Published online Feb 16, 2014. doi: 10.12998/wjcc.v2.i2.45
Revised: November 13, 2013
Accepted: January 15, 2014
Published online: February 16, 2014
A 67-year-old male presented with a gradually progressive low back pain of 2 years duration. The patient was leading a retired life and there was no history of chronic fever or significant trauma. There was no radiation of pain or any features suggestive of claudication. There was no history of any comorbidity. The pain was aggravated with extension of the spine and relieved with flexion. There was no swelling or neurological deficit, but muscle spasm was present. Radiographs of the spine revealed degenerative changes in the lumbosacral spine, along with articulation of spinous processes at in lumbar spine at all levels level suggestive of Baastrup’s disease, commonly known as “kissing spine”. Routine blood investigations were within normal limits. The patient was managed conservatively. He was given a week’s course of analgesics and muscle relaxants and then started on spinal flexion exercises, with significant improvement being noted at 6 months follow up.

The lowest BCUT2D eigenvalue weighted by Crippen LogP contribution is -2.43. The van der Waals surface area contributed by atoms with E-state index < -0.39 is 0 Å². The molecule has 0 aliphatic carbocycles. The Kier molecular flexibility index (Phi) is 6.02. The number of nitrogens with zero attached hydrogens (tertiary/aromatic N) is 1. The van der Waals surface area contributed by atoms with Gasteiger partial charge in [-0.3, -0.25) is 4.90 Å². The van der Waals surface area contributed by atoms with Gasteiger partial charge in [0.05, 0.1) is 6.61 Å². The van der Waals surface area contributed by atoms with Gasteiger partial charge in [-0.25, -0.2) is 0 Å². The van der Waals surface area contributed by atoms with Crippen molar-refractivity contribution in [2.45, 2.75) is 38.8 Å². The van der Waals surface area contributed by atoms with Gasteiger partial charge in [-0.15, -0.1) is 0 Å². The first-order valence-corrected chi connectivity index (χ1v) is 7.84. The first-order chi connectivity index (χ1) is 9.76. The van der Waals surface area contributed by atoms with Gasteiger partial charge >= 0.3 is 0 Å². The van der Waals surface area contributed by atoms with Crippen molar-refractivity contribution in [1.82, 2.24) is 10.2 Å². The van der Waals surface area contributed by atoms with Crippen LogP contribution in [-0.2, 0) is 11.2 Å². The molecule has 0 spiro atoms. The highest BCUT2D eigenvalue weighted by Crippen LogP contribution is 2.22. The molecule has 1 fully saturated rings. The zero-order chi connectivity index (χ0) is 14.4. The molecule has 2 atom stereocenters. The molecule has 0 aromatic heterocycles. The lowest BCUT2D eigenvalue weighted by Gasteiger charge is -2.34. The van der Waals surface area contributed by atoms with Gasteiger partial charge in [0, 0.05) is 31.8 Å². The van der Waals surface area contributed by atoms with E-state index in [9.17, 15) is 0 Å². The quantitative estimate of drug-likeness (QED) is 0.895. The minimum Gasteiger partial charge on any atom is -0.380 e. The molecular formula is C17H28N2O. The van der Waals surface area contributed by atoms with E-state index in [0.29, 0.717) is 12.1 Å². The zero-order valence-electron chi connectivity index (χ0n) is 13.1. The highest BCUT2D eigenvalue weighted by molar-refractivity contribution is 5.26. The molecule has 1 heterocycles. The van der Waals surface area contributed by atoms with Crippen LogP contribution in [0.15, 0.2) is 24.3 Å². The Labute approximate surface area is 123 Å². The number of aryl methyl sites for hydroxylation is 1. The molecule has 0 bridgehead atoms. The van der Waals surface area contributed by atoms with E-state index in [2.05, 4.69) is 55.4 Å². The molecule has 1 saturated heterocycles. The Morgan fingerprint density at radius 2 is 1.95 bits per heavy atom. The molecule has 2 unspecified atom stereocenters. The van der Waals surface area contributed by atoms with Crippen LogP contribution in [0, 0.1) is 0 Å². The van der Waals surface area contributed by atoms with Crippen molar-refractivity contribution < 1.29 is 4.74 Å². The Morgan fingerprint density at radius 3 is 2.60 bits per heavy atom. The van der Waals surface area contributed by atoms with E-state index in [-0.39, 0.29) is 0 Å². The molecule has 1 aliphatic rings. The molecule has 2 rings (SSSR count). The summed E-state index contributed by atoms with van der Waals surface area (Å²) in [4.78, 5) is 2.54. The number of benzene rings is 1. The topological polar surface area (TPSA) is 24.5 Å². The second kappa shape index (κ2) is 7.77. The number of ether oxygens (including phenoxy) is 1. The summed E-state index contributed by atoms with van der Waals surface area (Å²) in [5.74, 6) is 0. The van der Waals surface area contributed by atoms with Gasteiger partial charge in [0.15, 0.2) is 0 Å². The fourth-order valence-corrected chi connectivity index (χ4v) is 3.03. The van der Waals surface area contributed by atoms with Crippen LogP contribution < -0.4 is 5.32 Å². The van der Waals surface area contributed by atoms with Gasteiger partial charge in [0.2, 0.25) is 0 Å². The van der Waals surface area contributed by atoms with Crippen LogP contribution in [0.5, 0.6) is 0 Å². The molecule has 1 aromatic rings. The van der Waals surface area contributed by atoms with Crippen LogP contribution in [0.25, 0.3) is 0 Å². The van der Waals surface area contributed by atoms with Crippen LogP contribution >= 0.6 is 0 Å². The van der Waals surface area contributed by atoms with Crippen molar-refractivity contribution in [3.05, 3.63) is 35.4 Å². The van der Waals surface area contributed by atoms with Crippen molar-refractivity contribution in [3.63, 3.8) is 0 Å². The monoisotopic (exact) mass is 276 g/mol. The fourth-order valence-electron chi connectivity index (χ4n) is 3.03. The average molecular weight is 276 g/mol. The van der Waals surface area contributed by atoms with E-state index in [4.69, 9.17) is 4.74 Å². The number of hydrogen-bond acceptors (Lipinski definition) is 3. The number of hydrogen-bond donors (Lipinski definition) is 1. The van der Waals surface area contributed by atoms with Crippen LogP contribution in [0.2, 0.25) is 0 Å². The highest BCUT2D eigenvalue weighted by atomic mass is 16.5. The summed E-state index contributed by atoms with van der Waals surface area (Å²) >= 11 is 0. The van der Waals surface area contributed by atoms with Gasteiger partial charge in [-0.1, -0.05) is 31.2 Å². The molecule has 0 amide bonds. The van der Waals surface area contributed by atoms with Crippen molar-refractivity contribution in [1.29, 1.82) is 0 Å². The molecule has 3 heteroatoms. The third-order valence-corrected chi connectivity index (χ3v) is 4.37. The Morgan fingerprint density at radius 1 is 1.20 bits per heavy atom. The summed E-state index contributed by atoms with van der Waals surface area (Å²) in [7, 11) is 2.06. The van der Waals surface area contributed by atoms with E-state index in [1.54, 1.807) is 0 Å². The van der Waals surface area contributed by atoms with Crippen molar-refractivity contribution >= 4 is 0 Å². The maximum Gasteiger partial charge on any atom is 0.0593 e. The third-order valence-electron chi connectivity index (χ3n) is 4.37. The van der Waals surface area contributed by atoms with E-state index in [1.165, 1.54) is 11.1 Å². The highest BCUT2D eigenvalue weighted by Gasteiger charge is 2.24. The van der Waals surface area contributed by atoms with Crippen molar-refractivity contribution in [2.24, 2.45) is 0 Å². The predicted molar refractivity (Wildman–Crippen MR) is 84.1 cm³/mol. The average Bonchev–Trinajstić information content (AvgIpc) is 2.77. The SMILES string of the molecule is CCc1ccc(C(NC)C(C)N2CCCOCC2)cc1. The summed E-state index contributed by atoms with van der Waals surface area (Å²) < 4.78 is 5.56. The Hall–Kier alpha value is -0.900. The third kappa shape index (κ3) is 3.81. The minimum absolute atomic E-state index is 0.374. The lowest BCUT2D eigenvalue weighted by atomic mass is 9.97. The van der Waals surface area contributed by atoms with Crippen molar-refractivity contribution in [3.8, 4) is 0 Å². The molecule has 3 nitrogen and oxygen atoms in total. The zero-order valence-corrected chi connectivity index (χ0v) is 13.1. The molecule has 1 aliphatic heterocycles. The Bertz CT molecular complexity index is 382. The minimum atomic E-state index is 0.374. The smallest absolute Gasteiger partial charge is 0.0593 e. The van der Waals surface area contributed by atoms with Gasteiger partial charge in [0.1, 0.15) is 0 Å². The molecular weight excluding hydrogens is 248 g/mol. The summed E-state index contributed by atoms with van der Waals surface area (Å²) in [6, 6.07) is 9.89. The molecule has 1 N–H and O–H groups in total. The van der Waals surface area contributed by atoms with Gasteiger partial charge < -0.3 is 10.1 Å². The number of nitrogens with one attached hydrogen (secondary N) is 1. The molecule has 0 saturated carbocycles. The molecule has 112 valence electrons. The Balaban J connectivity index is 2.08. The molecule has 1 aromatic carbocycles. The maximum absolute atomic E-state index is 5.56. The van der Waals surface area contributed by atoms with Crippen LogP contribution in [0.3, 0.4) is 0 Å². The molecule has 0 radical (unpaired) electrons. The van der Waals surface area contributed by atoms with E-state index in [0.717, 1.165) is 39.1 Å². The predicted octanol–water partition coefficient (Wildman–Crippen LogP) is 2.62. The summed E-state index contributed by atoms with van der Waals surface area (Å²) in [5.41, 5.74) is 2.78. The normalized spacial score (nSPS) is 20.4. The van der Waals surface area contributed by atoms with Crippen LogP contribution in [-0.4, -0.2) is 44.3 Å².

Core tip: Baastrup’s disease, although not a rare entity, is often misdiagnosed and wrongly treated due to poor knowledge. Complete evaluation and a detailed examination of radiographic images are crucial for a proper diagnosis and to avoid mismanagement of the condition, including a hasty surgical intervention.